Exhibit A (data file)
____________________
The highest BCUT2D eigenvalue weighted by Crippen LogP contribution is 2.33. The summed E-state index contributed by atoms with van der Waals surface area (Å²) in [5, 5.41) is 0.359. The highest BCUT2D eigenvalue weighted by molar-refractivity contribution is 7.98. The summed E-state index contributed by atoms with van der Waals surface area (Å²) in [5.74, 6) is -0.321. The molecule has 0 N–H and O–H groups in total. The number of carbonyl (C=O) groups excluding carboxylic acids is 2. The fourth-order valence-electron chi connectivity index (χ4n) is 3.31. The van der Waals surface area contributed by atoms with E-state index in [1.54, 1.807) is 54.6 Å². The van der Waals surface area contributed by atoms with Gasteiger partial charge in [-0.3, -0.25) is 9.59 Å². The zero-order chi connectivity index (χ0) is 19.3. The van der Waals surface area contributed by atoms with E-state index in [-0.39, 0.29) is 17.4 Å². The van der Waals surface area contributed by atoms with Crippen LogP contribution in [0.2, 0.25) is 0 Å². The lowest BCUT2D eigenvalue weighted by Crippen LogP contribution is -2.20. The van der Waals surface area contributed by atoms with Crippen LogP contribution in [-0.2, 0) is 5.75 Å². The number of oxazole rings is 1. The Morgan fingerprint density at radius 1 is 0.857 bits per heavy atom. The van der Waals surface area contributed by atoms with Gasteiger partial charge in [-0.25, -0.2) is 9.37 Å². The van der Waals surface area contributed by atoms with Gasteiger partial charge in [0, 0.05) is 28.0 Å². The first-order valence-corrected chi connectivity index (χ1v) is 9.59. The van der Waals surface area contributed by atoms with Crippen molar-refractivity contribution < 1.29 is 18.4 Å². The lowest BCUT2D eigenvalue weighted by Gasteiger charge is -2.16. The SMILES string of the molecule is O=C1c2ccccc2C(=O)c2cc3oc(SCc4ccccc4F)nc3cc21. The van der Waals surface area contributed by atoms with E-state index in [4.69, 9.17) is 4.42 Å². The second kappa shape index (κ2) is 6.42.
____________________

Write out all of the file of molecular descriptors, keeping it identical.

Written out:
The highest BCUT2D eigenvalue weighted by Crippen LogP contribution is 2.33. The summed E-state index contributed by atoms with van der Waals surface area (Å²) in [5, 5.41) is 0.359. The highest BCUT2D eigenvalue weighted by molar-refractivity contribution is 7.98. The summed E-state index contributed by atoms with van der Waals surface area (Å²) in [5.74, 6) is -0.321. The molecule has 0 N–H and O–H groups in total. The number of carbonyl (C=O) groups excluding carboxylic acids is 2. The fourth-order valence-electron chi connectivity index (χ4n) is 3.31. The van der Waals surface area contributed by atoms with E-state index in [1.54, 1.807) is 54.6 Å². The van der Waals surface area contributed by atoms with Gasteiger partial charge in [-0.3, -0.25) is 9.59 Å². The zero-order chi connectivity index (χ0) is 19.3. The van der Waals surface area contributed by atoms with E-state index in [-0.39, 0.29) is 17.4 Å². The van der Waals surface area contributed by atoms with Crippen LogP contribution in [0.2, 0.25) is 0 Å². The lowest BCUT2D eigenvalue weighted by Crippen LogP contribution is -2.20. The van der Waals surface area contributed by atoms with Crippen LogP contribution in [-0.2, 0) is 5.75 Å². The number of oxazole rings is 1. The Morgan fingerprint density at radius 1 is 0.857 bits per heavy atom. The van der Waals surface area contributed by atoms with Gasteiger partial charge in [-0.25, -0.2) is 9.37 Å². The van der Waals surface area contributed by atoms with Gasteiger partial charge in [0, 0.05) is 28.0 Å². The first-order valence-corrected chi connectivity index (χ1v) is 9.59. The van der Waals surface area contributed by atoms with Crippen molar-refractivity contribution < 1.29 is 18.4 Å². The lowest BCUT2D eigenvalue weighted by Gasteiger charge is -2.16. The SMILES string of the molecule is O=C1c2ccccc2C(=O)c2cc3oc(SCc4ccccc4F)nc3cc21. The van der Waals surface area contributed by atoms with E-state index in [4.69, 9.17) is 4.42 Å². The second kappa shape index (κ2) is 6.42.